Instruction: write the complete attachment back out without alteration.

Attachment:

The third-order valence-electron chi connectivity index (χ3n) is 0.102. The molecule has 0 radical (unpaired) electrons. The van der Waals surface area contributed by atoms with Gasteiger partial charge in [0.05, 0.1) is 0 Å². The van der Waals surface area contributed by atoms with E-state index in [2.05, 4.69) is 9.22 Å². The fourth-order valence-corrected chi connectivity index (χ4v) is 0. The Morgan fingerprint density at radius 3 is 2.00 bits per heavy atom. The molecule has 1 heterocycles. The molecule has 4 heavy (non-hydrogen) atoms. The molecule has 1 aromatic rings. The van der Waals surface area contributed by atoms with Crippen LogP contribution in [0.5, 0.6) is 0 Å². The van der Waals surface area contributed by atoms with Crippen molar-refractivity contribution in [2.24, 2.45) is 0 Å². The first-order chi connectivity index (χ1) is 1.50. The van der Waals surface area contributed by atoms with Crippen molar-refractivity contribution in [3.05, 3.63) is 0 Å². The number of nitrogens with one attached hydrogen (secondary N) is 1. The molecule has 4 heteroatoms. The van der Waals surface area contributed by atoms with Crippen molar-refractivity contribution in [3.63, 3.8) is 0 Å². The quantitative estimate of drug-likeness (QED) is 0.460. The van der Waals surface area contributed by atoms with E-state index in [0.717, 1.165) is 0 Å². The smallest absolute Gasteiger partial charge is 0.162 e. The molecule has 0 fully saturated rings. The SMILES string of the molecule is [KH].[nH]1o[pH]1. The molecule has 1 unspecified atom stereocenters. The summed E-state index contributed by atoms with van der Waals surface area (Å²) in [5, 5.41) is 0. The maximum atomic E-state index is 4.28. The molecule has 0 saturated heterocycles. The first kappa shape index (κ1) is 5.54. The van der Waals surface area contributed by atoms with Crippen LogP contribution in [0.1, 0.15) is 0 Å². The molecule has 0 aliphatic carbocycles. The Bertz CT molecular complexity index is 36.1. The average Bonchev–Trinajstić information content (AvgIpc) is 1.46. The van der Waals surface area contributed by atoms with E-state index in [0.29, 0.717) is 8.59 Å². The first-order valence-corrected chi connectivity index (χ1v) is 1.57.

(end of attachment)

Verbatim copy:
The third-order valence-electron chi connectivity index (χ3n) is 0.102. The molecule has 0 radical (unpaired) electrons. The van der Waals surface area contributed by atoms with Gasteiger partial charge in [0.05, 0.1) is 0 Å². The van der Waals surface area contributed by atoms with E-state index in [2.05, 4.69) is 9.22 Å². The fourth-order valence-corrected chi connectivity index (χ4v) is 0. The Morgan fingerprint density at radius 3 is 2.00 bits per heavy atom. The molecule has 1 heterocycles. The molecule has 4 heavy (non-hydrogen) atoms. The molecule has 1 aromatic rings. The van der Waals surface area contributed by atoms with Crippen LogP contribution in [0.5, 0.6) is 0 Å². The van der Waals surface area contributed by atoms with Crippen molar-refractivity contribution in [2.24, 2.45) is 0 Å². The first-order chi connectivity index (χ1) is 1.50. The van der Waals surface area contributed by atoms with Crippen molar-refractivity contribution in [3.05, 3.63) is 0 Å². The number of nitrogens with one attached hydrogen (secondary N) is 1. The molecule has 4 heteroatoms. The van der Waals surface area contributed by atoms with Crippen molar-refractivity contribution in [3.63, 3.8) is 0 Å². The quantitative estimate of drug-likeness (QED) is 0.460. The van der Waals surface area contributed by atoms with E-state index in [0.717, 1.165) is 0 Å². The smallest absolute Gasteiger partial charge is 0.162 e. The molecule has 0 fully saturated rings. The SMILES string of the molecule is [KH].[nH]1o[pH]1. The molecule has 1 unspecified atom stereocenters. The summed E-state index contributed by atoms with van der Waals surface area (Å²) in [5, 5.41) is 0. The maximum atomic E-state index is 4.28. The molecule has 0 saturated heterocycles. The first kappa shape index (κ1) is 5.54. The van der Waals surface area contributed by atoms with Crippen LogP contribution in [0.1, 0.15) is 0 Å². The molecule has 0 aliphatic carbocycles. The Bertz CT molecular complexity index is 36.1. The average Bonchev–Trinajstić information content (AvgIpc) is 1.46. The van der Waals surface area contributed by atoms with E-state index in [0.29, 0.717) is 8.59 Å². The first-order valence-corrected chi connectivity index (χ1v) is 1.57.